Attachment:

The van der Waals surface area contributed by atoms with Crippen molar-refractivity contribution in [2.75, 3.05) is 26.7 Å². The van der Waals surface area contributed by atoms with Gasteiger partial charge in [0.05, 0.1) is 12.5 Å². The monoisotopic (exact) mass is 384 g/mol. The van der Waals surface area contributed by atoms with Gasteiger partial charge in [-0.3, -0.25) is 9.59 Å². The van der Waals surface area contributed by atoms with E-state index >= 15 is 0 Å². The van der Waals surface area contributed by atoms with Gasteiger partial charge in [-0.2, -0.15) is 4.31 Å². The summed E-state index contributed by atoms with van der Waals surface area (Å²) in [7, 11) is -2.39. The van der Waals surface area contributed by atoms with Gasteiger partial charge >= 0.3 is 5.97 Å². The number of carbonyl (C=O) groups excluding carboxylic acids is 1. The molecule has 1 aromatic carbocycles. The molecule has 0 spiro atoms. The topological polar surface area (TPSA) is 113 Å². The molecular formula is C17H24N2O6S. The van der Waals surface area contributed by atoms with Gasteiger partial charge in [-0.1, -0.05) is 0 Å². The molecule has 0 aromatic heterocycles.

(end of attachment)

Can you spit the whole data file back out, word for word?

The van der Waals surface area contributed by atoms with Crippen molar-refractivity contribution in [2.75, 3.05) is 26.7 Å². The van der Waals surface area contributed by atoms with Gasteiger partial charge in [0.05, 0.1) is 12.5 Å². The monoisotopic (exact) mass is 384 g/mol. The van der Waals surface area contributed by atoms with Gasteiger partial charge in [-0.3, -0.25) is 9.59 Å². The van der Waals surface area contributed by atoms with E-state index >= 15 is 0 Å². The van der Waals surface area contributed by atoms with Gasteiger partial charge in [-0.2, -0.15) is 4.31 Å². The summed E-state index contributed by atoms with van der Waals surface area (Å²) in [7, 11) is -2.39. The van der Waals surface area contributed by atoms with Gasteiger partial charge >= 0.3 is 5.97 Å². The number of carbonyl (C=O) groups excluding carboxylic acids is 1. The molecule has 1 aromatic carbocycles. The molecule has 0 spiro atoms. The topological polar surface area (TPSA) is 113 Å². The molecular formula is C17H24N2O6S. The van der Waals surface area contributed by atoms with Gasteiger partial charge in [-0.1, -0.05) is 0 Å². The molecule has 0 aromatic heterocycles.